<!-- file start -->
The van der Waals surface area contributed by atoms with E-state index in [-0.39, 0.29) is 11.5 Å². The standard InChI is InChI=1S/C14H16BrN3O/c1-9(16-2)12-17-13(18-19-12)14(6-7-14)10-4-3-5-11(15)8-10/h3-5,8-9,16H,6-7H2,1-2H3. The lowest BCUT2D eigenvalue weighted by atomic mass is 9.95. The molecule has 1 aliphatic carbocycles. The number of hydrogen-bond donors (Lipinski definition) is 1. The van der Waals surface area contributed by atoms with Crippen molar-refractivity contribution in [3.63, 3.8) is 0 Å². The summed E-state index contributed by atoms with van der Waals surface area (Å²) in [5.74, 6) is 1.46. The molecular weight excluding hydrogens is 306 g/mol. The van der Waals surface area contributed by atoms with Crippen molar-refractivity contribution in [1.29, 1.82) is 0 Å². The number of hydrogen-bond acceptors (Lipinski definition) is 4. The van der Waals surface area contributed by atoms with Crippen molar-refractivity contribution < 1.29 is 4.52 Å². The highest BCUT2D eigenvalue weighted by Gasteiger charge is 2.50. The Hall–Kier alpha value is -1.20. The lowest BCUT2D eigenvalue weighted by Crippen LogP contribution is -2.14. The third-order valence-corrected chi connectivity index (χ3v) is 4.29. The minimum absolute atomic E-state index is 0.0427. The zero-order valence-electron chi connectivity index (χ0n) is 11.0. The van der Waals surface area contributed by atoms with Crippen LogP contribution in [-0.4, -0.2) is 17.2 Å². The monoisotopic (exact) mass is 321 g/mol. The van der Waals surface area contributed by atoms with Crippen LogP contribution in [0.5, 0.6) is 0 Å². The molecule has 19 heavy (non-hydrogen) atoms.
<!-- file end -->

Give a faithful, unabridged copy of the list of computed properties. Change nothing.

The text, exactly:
The van der Waals surface area contributed by atoms with E-state index in [-0.39, 0.29) is 11.5 Å². The standard InChI is InChI=1S/C14H16BrN3O/c1-9(16-2)12-17-13(18-19-12)14(6-7-14)10-4-3-5-11(15)8-10/h3-5,8-9,16H,6-7H2,1-2H3. The lowest BCUT2D eigenvalue weighted by atomic mass is 9.95. The molecule has 1 aliphatic carbocycles. The number of hydrogen-bond donors (Lipinski definition) is 1. The van der Waals surface area contributed by atoms with Crippen molar-refractivity contribution in [3.63, 3.8) is 0 Å². The summed E-state index contributed by atoms with van der Waals surface area (Å²) in [5.74, 6) is 1.46. The molecular weight excluding hydrogens is 306 g/mol. The van der Waals surface area contributed by atoms with Crippen molar-refractivity contribution in [1.29, 1.82) is 0 Å². The number of hydrogen-bond acceptors (Lipinski definition) is 4. The van der Waals surface area contributed by atoms with Crippen molar-refractivity contribution < 1.29 is 4.52 Å². The highest BCUT2D eigenvalue weighted by Gasteiger charge is 2.50. The Hall–Kier alpha value is -1.20. The lowest BCUT2D eigenvalue weighted by Crippen LogP contribution is -2.14. The third-order valence-corrected chi connectivity index (χ3v) is 4.29. The minimum absolute atomic E-state index is 0.0427. The zero-order valence-electron chi connectivity index (χ0n) is 11.0. The van der Waals surface area contributed by atoms with Crippen LogP contribution in [-0.4, -0.2) is 17.2 Å². The monoisotopic (exact) mass is 321 g/mol. The van der Waals surface area contributed by atoms with Crippen LogP contribution in [0.5, 0.6) is 0 Å². The molecule has 19 heavy (non-hydrogen) atoms.